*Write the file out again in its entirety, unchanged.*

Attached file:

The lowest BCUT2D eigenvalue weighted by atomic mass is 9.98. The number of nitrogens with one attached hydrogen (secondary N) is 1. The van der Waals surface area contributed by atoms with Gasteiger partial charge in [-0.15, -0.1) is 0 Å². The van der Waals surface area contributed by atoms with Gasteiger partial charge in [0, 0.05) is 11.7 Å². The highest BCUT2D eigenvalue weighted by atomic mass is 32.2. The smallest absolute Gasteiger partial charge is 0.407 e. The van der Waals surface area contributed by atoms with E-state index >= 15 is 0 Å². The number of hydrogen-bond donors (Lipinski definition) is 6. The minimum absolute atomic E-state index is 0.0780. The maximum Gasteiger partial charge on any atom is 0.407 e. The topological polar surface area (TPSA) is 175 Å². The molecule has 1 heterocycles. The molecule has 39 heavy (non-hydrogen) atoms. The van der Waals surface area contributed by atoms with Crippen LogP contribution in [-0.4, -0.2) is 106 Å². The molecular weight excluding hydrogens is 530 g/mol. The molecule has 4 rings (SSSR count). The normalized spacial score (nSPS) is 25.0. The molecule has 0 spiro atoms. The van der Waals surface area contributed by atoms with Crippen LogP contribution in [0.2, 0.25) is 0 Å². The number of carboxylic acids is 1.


The lowest BCUT2D eigenvalue weighted by atomic mass is 9.98. The number of nitrogens with one attached hydrogen (secondary N) is 1. The van der Waals surface area contributed by atoms with Gasteiger partial charge in [-0.15, -0.1) is 0 Å². The van der Waals surface area contributed by atoms with Gasteiger partial charge in [0, 0.05) is 11.7 Å². The highest BCUT2D eigenvalue weighted by atomic mass is 32.2. The smallest absolute Gasteiger partial charge is 0.407 e. The van der Waals surface area contributed by atoms with E-state index >= 15 is 0 Å². The number of hydrogen-bond donors (Lipinski definition) is 6. The minimum absolute atomic E-state index is 0.0780. The maximum Gasteiger partial charge on any atom is 0.407 e. The topological polar surface area (TPSA) is 175 Å². The molecule has 1 heterocycles. The molecule has 39 heavy (non-hydrogen) atoms. The van der Waals surface area contributed by atoms with Crippen LogP contribution in [-0.4, -0.2) is 106 Å². The molecular weight excluding hydrogens is 530 g/mol. The molecule has 4 rings (SSSR count). The normalized spacial score (nSPS) is 25.0. The molecule has 0 spiro atoms. The van der Waals surface area contributed by atoms with Crippen LogP contribution in [0.2, 0.25) is 0 Å². The number of carboxylic acids is 1.